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New Left Review I/29, January-February 1965


Hans Magnus Enzensberger

Condition of the Novel (West Germany)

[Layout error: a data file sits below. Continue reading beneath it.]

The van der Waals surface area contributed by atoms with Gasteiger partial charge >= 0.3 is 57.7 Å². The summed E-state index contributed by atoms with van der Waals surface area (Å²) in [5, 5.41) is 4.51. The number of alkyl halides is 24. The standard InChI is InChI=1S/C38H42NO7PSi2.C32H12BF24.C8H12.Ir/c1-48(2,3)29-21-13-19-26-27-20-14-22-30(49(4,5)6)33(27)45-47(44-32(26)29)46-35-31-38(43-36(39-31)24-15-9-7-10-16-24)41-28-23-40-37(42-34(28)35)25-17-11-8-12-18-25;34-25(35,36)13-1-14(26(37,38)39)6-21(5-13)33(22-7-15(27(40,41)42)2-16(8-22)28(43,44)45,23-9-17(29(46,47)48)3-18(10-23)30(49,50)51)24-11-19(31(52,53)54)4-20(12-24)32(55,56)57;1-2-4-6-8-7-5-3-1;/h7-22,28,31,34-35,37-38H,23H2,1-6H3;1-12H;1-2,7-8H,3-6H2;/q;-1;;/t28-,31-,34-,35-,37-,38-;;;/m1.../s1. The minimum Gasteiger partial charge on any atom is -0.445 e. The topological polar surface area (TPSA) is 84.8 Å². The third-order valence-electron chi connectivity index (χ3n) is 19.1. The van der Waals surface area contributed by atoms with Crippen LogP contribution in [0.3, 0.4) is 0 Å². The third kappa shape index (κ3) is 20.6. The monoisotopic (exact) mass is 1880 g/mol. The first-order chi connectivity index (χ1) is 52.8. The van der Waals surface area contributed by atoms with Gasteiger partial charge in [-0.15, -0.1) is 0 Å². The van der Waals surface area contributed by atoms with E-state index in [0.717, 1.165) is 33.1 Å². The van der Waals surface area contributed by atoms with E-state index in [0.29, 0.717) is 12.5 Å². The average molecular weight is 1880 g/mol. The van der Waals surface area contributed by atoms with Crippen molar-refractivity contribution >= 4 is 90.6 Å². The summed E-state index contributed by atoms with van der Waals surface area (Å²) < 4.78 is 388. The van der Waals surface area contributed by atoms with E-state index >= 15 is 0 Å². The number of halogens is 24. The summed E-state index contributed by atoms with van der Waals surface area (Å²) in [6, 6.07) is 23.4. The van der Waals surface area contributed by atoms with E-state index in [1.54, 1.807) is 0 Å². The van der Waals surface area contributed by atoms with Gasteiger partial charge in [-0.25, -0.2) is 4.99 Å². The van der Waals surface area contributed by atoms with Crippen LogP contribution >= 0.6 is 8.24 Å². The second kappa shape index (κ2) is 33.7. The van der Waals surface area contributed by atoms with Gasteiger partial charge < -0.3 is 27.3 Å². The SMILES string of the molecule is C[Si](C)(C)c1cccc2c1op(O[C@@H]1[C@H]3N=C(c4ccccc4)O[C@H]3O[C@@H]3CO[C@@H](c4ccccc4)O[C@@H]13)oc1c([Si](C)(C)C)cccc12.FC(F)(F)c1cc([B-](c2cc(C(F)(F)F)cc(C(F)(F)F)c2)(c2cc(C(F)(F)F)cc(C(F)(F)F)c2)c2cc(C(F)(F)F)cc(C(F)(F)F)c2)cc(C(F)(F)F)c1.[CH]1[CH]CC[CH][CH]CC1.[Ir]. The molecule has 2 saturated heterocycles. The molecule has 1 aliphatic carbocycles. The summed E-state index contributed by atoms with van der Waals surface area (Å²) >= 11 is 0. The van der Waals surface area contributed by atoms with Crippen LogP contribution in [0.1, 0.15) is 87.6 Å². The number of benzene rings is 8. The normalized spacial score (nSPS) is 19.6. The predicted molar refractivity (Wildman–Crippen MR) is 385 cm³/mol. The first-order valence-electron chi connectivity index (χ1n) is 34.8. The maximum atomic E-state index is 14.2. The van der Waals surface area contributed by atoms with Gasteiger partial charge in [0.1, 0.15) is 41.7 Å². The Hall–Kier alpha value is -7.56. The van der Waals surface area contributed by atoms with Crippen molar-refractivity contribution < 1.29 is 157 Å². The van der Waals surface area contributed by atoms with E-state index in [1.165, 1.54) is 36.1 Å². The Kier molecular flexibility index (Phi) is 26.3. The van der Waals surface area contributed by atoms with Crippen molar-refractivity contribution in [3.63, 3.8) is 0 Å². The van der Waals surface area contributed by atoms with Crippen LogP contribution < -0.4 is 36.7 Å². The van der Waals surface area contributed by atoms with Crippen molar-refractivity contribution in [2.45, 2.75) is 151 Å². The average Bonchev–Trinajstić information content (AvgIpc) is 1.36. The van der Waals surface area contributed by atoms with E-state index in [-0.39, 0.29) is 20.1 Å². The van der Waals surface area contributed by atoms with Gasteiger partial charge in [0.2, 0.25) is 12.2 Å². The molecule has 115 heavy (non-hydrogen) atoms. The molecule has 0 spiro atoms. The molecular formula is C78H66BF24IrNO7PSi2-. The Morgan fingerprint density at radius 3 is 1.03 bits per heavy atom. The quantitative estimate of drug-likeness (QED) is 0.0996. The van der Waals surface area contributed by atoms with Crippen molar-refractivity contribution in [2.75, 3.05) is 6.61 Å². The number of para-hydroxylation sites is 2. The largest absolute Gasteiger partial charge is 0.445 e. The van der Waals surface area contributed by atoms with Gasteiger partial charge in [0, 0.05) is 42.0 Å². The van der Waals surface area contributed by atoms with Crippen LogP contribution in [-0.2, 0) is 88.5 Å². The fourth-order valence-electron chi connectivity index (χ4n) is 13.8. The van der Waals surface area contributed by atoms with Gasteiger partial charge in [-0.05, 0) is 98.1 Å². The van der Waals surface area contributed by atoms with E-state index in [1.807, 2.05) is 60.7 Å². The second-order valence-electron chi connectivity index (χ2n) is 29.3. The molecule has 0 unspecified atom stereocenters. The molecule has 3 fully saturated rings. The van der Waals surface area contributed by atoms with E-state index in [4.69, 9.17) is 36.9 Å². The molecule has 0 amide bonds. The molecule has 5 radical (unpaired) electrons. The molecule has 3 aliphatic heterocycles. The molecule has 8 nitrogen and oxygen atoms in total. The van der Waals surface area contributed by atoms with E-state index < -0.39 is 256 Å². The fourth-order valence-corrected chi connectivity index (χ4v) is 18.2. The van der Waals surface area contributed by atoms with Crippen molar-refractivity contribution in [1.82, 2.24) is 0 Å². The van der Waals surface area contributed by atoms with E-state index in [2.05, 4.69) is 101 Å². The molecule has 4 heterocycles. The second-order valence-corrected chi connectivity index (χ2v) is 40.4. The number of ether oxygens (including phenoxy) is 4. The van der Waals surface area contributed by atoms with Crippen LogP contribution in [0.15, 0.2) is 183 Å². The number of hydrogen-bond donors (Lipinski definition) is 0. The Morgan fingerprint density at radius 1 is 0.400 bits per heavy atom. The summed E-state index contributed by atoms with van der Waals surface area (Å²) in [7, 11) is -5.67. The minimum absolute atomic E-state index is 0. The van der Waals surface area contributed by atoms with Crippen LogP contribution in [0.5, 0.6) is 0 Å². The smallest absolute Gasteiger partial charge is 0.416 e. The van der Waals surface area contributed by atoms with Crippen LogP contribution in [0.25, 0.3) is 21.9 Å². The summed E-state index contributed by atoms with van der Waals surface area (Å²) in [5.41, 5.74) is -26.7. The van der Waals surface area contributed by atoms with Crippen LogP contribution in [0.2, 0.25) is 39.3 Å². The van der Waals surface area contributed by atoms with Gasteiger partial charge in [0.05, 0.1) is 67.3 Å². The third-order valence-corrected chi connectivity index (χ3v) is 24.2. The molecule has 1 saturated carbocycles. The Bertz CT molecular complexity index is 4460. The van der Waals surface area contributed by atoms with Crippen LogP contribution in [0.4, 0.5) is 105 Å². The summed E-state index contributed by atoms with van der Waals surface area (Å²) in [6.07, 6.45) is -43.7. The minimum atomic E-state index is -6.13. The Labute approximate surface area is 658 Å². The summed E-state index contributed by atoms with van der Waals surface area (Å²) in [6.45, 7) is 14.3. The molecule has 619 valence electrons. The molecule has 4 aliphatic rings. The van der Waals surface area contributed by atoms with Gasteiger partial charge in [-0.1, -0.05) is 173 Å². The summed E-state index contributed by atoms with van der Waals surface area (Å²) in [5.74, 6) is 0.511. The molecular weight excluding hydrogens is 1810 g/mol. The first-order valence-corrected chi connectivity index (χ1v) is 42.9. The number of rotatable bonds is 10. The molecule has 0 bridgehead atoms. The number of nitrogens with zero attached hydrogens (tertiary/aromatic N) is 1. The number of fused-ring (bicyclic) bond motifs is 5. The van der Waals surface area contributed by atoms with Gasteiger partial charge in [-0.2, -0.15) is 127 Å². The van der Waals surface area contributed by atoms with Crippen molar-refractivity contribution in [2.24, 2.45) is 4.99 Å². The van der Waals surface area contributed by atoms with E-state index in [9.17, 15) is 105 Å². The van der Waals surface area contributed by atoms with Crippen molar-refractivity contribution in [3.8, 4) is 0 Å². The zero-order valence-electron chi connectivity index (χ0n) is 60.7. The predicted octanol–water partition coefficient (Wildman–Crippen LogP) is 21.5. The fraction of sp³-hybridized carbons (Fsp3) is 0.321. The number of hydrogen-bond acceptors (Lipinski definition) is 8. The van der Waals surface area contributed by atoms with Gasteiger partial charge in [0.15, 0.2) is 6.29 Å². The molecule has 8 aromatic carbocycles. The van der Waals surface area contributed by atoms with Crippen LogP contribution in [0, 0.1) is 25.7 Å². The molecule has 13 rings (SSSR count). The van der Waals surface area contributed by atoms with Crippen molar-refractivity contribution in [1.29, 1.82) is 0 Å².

‘Strange whim of the people’—writes Heinrich Heine—‘to ask for its own history from the poet, instead of the historian’. But the ‘people’ is right, and its whim is anything but extravagant. If Plato says that poets lie, what words could ever define official historiography? The method it uses, the sources it draws on, the problems it confronts, all these condemn it to adopt the point of view of the ruling classes. History as a science can only describe externally the concrete process with which it must be concerned. Historiography speaks of peoples, states, classes and nations. It mirrors everything except real men.

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